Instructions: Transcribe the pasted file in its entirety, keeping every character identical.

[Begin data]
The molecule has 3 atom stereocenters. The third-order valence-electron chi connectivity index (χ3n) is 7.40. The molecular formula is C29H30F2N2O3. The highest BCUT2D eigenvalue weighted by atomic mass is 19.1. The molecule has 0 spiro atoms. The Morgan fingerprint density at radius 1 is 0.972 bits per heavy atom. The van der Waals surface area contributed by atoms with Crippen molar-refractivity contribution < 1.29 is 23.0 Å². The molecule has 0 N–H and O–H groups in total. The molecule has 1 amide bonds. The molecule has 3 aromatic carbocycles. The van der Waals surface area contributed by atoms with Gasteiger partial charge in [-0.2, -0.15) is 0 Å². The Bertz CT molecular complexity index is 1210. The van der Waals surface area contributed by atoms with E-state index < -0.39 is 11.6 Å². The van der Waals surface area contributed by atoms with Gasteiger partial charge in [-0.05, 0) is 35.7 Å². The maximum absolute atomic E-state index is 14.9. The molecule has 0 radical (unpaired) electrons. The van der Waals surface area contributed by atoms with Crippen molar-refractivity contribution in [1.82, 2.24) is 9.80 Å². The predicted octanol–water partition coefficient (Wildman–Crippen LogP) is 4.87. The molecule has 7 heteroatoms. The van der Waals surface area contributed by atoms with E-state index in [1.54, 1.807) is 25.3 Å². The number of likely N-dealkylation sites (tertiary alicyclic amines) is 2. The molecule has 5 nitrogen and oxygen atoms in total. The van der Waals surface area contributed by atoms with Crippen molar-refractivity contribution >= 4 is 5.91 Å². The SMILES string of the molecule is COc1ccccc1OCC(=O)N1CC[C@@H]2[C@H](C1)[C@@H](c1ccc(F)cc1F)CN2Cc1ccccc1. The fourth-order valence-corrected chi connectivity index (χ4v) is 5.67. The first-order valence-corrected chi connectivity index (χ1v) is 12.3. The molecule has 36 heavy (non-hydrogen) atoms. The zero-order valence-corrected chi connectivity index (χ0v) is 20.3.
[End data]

The molecule has 3 atom stereocenters. The third-order valence-electron chi connectivity index (χ3n) is 7.40. The molecular formula is C29H30F2N2O3. The highest BCUT2D eigenvalue weighted by atomic mass is 19.1. The molecule has 0 spiro atoms. The Morgan fingerprint density at radius 1 is 0.972 bits per heavy atom. The van der Waals surface area contributed by atoms with Crippen molar-refractivity contribution < 1.29 is 23.0 Å². The molecule has 0 N–H and O–H groups in total. The molecule has 1 amide bonds. The molecule has 3 aromatic carbocycles. The van der Waals surface area contributed by atoms with Gasteiger partial charge in [-0.2, -0.15) is 0 Å². The Bertz CT molecular complexity index is 1210. The van der Waals surface area contributed by atoms with E-state index < -0.39 is 11.6 Å². The van der Waals surface area contributed by atoms with Gasteiger partial charge in [-0.05, 0) is 35.7 Å². The maximum absolute atomic E-state index is 14.9. The molecule has 0 radical (unpaired) electrons. The van der Waals surface area contributed by atoms with Crippen molar-refractivity contribution in [1.82, 2.24) is 9.80 Å². The predicted octanol–water partition coefficient (Wildman–Crippen LogP) is 4.87. The molecule has 7 heteroatoms. The van der Waals surface area contributed by atoms with E-state index in [1.54, 1.807) is 25.3 Å². The number of likely N-dealkylation sites (tertiary alicyclic amines) is 2. The molecule has 5 nitrogen and oxygen atoms in total. The van der Waals surface area contributed by atoms with Crippen molar-refractivity contribution >= 4 is 5.91 Å². The SMILES string of the molecule is COc1ccccc1OCC(=O)N1CC[C@@H]2[C@H](C1)[C@@H](c1ccc(F)cc1F)CN2Cc1ccccc1. The fourth-order valence-corrected chi connectivity index (χ4v) is 5.67. The first-order valence-corrected chi connectivity index (χ1v) is 12.3. The molecule has 36 heavy (non-hydrogen) atoms. The zero-order valence-corrected chi connectivity index (χ0v) is 20.3.